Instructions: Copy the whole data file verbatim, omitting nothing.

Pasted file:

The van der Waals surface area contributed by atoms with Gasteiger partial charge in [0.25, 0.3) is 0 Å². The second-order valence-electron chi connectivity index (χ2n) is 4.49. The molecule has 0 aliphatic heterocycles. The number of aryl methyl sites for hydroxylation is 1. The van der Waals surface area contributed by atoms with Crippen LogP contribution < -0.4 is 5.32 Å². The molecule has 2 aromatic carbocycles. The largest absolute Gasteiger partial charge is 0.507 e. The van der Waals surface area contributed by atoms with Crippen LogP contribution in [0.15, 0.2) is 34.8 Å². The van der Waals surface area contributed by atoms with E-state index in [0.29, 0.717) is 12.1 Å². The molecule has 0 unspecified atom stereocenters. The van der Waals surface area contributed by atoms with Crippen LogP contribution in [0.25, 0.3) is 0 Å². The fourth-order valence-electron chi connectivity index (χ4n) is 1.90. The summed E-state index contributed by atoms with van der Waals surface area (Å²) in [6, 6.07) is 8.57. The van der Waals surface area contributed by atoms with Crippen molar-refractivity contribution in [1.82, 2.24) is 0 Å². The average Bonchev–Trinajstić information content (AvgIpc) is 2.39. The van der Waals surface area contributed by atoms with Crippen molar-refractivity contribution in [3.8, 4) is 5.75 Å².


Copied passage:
The van der Waals surface area contributed by atoms with Gasteiger partial charge in [0.25, 0.3) is 0 Å². The second-order valence-electron chi connectivity index (χ2n) is 4.49. The molecule has 0 aliphatic heterocycles. The number of aryl methyl sites for hydroxylation is 1. The van der Waals surface area contributed by atoms with Crippen LogP contribution < -0.4 is 5.32 Å². The molecule has 2 aromatic carbocycles. The largest absolute Gasteiger partial charge is 0.507 e. The van der Waals surface area contributed by atoms with Crippen LogP contribution in [0.15, 0.2) is 34.8 Å². The van der Waals surface area contributed by atoms with E-state index in [0.29, 0.717) is 12.1 Å². The molecule has 0 unspecified atom stereocenters. The van der Waals surface area contributed by atoms with Crippen LogP contribution in [0.25, 0.3) is 0 Å². The fourth-order valence-electron chi connectivity index (χ4n) is 1.90. The summed E-state index contributed by atoms with van der Waals surface area (Å²) in [6, 6.07) is 8.57. The van der Waals surface area contributed by atoms with Crippen molar-refractivity contribution in [1.82, 2.24) is 0 Å². The average Bonchev–Trinajstić information content (AvgIpc) is 2.39. The van der Waals surface area contributed by atoms with Crippen molar-refractivity contribution in [3.8, 4) is 5.75 Å².